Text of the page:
Sociology Research Areas

Graduate student

The department has a long-standing tradition of engaging and valuing theoretically driven empirical research. This approach to sociology uses sophisticated theoretical reasoning and rigorous methodological tools, many of which are developed by Cornell faculty, to answer fundamental questions about the social world, how it is organized and how it is changing.

In addition to the research areas below, the department also hosts several unique research hubs and institutes on campus. These include:

Center for the Study of Inequality

Center for the Study of Economy and Society

Social Dynamics Lab

Community and Urban Sociology

Community and urban sociology are foundational topics in sociology. The shift from rural to urban society is one of the largest and most profound shifts in the history of society.

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Computational Social Science

With the rapid increase in the availability and use of computers, and their capacity to process information rapidly, the value of knowledge associated with computational resources has increased substantially. T

Read more about Computational Social Science


Sociology overlaps with other social sciences (like anthropology) considerably. Students who take the culture of area will be expected to understand the relationships between social and other approaches (e.g., anthropological) to understanding culture.

Read more about Culture

Economy and Society

Economic sociology analyzes economic phenomena such as markets, corporations, property rights, and work using the tools of sociology.

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A student who specializes in the area of gender must demonstrate special knowledge of how biological sex and gender shape individuals’ identities, how they shape experiences in everyday social life, individuals’ experiences with major social institutions, and also, therefore, important life outcomes such as family, career, and health.

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Inequality and Social Stratification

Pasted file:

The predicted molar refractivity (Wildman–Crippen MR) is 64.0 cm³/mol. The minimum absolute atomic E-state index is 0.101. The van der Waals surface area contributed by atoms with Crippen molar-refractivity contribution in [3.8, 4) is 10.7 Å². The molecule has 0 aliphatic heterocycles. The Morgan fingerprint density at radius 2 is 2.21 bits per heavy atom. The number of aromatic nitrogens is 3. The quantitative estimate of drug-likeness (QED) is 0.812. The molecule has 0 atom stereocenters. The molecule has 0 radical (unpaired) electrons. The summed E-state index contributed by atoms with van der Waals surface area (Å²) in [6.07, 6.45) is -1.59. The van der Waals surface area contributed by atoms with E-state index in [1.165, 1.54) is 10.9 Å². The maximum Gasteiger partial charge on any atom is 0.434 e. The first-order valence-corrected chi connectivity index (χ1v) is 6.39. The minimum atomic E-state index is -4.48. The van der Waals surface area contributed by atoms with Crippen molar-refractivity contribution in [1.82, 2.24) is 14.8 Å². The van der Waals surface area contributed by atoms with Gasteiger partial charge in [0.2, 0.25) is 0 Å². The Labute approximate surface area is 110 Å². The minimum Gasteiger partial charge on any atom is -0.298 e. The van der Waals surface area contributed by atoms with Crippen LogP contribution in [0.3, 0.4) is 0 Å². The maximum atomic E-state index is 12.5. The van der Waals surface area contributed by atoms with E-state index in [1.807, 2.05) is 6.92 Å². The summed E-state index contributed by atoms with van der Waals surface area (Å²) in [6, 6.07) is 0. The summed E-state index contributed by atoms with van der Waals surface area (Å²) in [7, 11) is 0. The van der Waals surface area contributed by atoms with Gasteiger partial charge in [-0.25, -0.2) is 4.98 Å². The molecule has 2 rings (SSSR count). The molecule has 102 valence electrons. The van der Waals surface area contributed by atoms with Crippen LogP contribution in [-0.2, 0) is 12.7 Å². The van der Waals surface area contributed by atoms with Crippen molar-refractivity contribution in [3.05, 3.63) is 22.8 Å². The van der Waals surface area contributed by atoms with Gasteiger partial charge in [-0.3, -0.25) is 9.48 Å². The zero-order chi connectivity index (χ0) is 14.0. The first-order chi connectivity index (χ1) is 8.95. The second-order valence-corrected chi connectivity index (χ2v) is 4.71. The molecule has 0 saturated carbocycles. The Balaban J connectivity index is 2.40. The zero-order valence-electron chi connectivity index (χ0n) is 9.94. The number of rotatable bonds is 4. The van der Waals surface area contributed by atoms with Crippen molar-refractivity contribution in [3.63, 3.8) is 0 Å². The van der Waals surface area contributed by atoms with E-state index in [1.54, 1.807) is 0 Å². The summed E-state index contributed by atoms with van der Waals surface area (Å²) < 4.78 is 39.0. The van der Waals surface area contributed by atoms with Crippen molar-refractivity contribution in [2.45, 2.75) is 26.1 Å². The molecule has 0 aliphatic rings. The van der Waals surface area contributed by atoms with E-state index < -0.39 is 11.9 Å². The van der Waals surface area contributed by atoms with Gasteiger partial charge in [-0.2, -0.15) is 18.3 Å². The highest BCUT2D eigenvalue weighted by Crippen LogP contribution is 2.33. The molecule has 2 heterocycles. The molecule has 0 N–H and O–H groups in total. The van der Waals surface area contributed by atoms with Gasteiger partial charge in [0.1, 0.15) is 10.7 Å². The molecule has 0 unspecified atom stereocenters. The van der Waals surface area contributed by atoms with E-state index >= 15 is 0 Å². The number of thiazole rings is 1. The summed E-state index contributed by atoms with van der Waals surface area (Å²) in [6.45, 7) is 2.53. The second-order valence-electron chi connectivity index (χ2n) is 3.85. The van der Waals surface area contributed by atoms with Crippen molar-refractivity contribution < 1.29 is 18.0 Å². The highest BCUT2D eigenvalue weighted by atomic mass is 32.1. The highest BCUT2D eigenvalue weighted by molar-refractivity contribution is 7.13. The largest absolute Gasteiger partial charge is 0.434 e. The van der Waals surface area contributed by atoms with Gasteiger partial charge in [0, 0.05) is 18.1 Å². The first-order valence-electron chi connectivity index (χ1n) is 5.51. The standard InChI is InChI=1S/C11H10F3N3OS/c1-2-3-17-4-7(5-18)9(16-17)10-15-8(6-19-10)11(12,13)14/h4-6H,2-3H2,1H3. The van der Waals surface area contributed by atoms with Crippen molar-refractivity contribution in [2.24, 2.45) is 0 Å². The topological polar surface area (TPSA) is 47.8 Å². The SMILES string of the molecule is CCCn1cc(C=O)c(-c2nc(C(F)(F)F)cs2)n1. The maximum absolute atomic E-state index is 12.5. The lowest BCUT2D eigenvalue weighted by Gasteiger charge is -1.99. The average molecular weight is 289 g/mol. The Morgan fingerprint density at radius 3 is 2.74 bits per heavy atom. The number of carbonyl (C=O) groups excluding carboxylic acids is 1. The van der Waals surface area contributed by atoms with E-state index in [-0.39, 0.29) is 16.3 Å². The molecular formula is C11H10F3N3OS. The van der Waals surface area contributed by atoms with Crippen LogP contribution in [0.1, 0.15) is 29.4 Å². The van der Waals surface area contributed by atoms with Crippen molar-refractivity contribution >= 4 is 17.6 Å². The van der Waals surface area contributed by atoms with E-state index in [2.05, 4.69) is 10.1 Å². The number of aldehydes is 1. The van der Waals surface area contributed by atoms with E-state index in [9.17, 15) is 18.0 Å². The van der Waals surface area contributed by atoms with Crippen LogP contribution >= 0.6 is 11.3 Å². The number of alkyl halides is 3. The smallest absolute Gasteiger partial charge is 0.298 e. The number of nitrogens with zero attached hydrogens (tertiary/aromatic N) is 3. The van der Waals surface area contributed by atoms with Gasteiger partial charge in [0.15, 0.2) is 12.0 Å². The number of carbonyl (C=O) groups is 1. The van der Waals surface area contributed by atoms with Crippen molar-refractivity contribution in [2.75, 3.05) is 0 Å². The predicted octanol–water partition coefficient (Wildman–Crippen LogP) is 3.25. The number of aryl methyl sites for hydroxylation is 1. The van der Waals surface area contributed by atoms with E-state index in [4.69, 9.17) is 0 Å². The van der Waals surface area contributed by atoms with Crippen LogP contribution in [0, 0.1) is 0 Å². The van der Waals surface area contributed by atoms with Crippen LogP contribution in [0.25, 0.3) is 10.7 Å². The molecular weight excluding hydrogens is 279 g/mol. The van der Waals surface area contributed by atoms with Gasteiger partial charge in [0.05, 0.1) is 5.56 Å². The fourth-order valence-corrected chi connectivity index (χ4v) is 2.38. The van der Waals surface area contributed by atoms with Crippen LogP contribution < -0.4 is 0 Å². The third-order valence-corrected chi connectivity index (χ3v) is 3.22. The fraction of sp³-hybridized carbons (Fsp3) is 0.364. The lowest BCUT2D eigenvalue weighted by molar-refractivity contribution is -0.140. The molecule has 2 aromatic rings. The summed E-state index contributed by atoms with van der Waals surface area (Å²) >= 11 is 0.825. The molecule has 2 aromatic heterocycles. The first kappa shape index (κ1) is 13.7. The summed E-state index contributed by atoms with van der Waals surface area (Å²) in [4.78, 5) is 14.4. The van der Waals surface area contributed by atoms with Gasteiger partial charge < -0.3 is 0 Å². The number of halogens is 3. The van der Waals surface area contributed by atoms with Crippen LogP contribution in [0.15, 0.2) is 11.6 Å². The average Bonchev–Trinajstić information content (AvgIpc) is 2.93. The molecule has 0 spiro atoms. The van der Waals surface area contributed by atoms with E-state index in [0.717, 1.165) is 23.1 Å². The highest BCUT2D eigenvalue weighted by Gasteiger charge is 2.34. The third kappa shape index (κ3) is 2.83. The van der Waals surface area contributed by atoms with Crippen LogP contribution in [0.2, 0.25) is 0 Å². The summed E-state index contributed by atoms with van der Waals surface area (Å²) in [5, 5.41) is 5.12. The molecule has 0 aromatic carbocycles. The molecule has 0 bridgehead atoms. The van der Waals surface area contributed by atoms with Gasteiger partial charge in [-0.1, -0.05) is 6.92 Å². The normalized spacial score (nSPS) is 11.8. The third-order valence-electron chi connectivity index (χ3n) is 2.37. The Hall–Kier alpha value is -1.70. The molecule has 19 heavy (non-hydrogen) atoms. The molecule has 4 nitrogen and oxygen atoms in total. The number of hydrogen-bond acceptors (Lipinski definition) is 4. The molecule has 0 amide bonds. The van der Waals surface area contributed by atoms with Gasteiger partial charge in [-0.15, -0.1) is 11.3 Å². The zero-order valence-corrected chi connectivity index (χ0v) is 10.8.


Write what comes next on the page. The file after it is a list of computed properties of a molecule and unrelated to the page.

Sociologists of inequality study the distribution of income, wealth, education, health and longevity, autonomy, status, prestige, political power, or other desired social goods, often (though not exclusively) across groups defined by social classes and occupations, race, gender, immigrant status, age, or sexual orientation.

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Sociologists approach their objects of study in a number of ways.

Read more about Methodology

Organizations, Work and Occupations

Like families, organizations are important social institutions. This area is designed to increase students’ knowledge and mastery of a range of organizations, including business firms, non-profit organizations, and government bodies.

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Policy Analysis

Sociology is increasingly linked to issues of social policy. This includes public policy, health policy and related domains.

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Political Sociology and Social Movements

This is a long-standing focus of the field of sociology at Cornell. The realm of political action is an important domain for understanding social structure at the national and local levels.

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Race, Ethnicity and Immigration

Students who specialize in this area focus on the role of the individual statuses of race/ethnicity and the experience of immigration (e.g., rates of in- vs out-migration)

Read more about Race, Ethnicity and Immigration

Science, Technology and Medicine

Like the sociology of health and illness, students to take this area are usually interested in concepts associated with health and medicine.

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Social Demography

Demographers in the field of sociology carry out research on varied aspects of population composition, distribution, and change.

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Social Networks

Social network analysis is a way of conceptualizing, describing, and modeling society as sets of people or groups linked to one another by specific relationships, whether these relationships are as tangible as exchange networks or as intangible as perceptions of each other.

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Social Psychology

Social psychologists study how behaviors and beliefs are shaped by the social context in which people are embedded.

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Sociology of Education

The sociology of education is an important topic for understanding individuals’ outcomes with respect to things like occupation and labor market status

Read more about Sociology of Education

Sociology of Family

Family research in the field of sociology addresses patterns of change and variation in family behaviors and household relationships by social class, race/ethnicity, and gender.

Read more about Sociology of Family

Sociology of Health and Illness

There is increasing recognition (including within the field of medicine) that health and illness are a function of social factors (e.g., inequality).

Read more about Sociology of Health and Illness